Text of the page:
The Magistrate Judge noted that trial counsel made a post-trial motion arguing that discharging a firearm into one’s own home “may not necessarily be unlawful” because the statute regarding discharging a firearm into a dwelling was silent on the lawfulness issue as it pertained to ownership of the home. (ECF No. 41 at 23; ECF No. 32-3 at 15.) The Magistrate Judge also included a portion of trial counsel’s closing argument, in which he addressed the issue of home ownership as it related to Petitioner’s indictment of discharging a firearm into a dwelling house. (ECF No. 41 at 23; ECF No. 32-3 at 55.) Specifically, the trial counsel stated that he did not think it was relevant whether Petitioner owned the house into which he fired a gun. (Id.)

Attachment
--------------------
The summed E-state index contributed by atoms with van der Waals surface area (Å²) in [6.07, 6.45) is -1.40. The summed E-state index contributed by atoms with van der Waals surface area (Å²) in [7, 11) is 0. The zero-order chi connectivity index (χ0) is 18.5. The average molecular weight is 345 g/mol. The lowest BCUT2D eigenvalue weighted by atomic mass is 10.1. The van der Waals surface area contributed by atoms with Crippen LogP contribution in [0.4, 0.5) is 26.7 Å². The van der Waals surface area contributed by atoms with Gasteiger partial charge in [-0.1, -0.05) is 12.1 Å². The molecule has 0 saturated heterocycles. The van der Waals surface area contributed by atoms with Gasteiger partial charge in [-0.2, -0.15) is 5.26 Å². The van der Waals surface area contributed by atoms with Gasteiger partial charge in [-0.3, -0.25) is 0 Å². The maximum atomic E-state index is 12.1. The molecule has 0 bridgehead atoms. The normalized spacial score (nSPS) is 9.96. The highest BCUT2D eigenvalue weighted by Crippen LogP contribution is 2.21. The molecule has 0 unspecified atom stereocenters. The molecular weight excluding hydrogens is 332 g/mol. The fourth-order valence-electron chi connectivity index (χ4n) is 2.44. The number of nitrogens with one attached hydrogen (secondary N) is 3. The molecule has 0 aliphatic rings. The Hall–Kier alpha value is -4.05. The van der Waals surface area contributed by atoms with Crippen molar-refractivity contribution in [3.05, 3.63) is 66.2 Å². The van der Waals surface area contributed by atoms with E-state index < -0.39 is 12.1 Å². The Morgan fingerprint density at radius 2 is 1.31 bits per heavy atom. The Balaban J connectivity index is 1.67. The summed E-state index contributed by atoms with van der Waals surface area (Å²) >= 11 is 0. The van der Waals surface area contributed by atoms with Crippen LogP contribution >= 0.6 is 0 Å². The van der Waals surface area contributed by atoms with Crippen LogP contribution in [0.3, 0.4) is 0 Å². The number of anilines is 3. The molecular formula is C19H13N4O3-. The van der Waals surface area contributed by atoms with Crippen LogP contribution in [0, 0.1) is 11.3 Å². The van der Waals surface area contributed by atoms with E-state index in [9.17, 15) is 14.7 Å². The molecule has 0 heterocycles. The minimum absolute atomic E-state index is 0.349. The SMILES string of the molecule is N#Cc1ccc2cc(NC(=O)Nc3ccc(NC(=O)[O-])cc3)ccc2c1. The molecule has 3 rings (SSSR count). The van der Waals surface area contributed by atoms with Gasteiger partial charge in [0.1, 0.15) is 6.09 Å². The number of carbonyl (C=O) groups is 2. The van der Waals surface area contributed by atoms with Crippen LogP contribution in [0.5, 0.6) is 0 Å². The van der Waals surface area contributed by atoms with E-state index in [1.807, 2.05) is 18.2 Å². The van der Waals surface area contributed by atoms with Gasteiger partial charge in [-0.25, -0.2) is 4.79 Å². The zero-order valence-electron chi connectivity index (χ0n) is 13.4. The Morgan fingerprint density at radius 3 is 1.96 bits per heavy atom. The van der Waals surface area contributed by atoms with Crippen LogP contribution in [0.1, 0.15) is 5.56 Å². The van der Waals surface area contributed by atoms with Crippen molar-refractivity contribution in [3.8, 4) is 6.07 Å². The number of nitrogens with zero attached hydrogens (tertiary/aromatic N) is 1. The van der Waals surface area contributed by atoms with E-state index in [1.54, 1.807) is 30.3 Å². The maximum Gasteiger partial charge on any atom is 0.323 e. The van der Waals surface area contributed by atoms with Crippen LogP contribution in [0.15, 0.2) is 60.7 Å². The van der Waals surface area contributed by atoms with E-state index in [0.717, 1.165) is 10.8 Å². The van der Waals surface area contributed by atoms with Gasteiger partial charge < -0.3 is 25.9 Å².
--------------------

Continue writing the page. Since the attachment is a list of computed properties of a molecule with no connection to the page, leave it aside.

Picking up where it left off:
Upon review of the record, the Magistrate Judge concluded that the Martinez exception did not apply. She correctly stated that “Petitioner cannot show that his claim is a substantial claim of ineffective assistance of trial counsel under Strickland standards, that PCR counsel was objectively unreasonable in failing to raise it, and that, but for PCR counsel’s errors, there is reasonable probability that Petitioner would have received relief on his claim that trial counsel was ineffective.” (ECF No. 41 at 24.)

Here, Petitioner objects that had issue of home ownership been presented to the jury, “the outcome could have been different.” (ECF No. 43 at 4.) However, he offers no compelling argument that PCR counsel erred in failing to raise this claim in state court or that there is reasonable probability that Petitioner would have received relief on his claim that trial counsel was ineffective. Accordingly, the Court agrees with the Magistrate ...